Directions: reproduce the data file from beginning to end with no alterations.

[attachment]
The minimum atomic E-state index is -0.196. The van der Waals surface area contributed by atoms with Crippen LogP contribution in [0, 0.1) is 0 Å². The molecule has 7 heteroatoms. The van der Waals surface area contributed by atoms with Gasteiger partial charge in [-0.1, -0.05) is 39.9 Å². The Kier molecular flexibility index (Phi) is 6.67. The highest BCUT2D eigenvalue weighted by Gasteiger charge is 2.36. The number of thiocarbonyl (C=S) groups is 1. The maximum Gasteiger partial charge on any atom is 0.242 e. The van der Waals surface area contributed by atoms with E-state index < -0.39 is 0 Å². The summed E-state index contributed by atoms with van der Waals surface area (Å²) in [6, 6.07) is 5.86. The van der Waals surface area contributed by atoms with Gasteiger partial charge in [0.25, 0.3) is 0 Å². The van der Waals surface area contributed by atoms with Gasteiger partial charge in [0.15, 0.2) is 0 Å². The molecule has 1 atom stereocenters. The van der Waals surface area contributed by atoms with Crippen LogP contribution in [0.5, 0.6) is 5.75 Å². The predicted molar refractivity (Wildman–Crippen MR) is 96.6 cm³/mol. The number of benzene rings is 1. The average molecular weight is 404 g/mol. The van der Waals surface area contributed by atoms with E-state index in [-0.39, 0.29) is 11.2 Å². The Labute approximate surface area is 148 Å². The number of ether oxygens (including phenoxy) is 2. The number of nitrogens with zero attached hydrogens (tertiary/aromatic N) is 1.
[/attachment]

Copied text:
The minimum atomic E-state index is -0.196. The van der Waals surface area contributed by atoms with Crippen LogP contribution in [0, 0.1) is 0 Å². The molecule has 7 heteroatoms. The van der Waals surface area contributed by atoms with Gasteiger partial charge in [-0.1, -0.05) is 39.9 Å². The Kier molecular flexibility index (Phi) is 6.67. The highest BCUT2D eigenvalue weighted by Gasteiger charge is 2.36. The number of thiocarbonyl (C=S) groups is 1. The maximum Gasteiger partial charge on any atom is 0.242 e. The van der Waals surface area contributed by atoms with E-state index < -0.39 is 0 Å². The summed E-state index contributed by atoms with van der Waals surface area (Å²) in [6, 6.07) is 5.86. The van der Waals surface area contributed by atoms with Gasteiger partial charge in [0.25, 0.3) is 0 Å². The van der Waals surface area contributed by atoms with Gasteiger partial charge in [0.15, 0.2) is 0 Å². The molecule has 1 atom stereocenters. The van der Waals surface area contributed by atoms with Crippen LogP contribution in [0.5, 0.6) is 5.75 Å². The predicted molar refractivity (Wildman–Crippen MR) is 96.6 cm³/mol. The number of benzene rings is 1. The average molecular weight is 404 g/mol. The van der Waals surface area contributed by atoms with E-state index in [-0.39, 0.29) is 11.2 Å². The Labute approximate surface area is 148 Å². The number of ether oxygens (including phenoxy) is 2. The number of nitrogens with zero attached hydrogens (tertiary/aromatic N) is 1.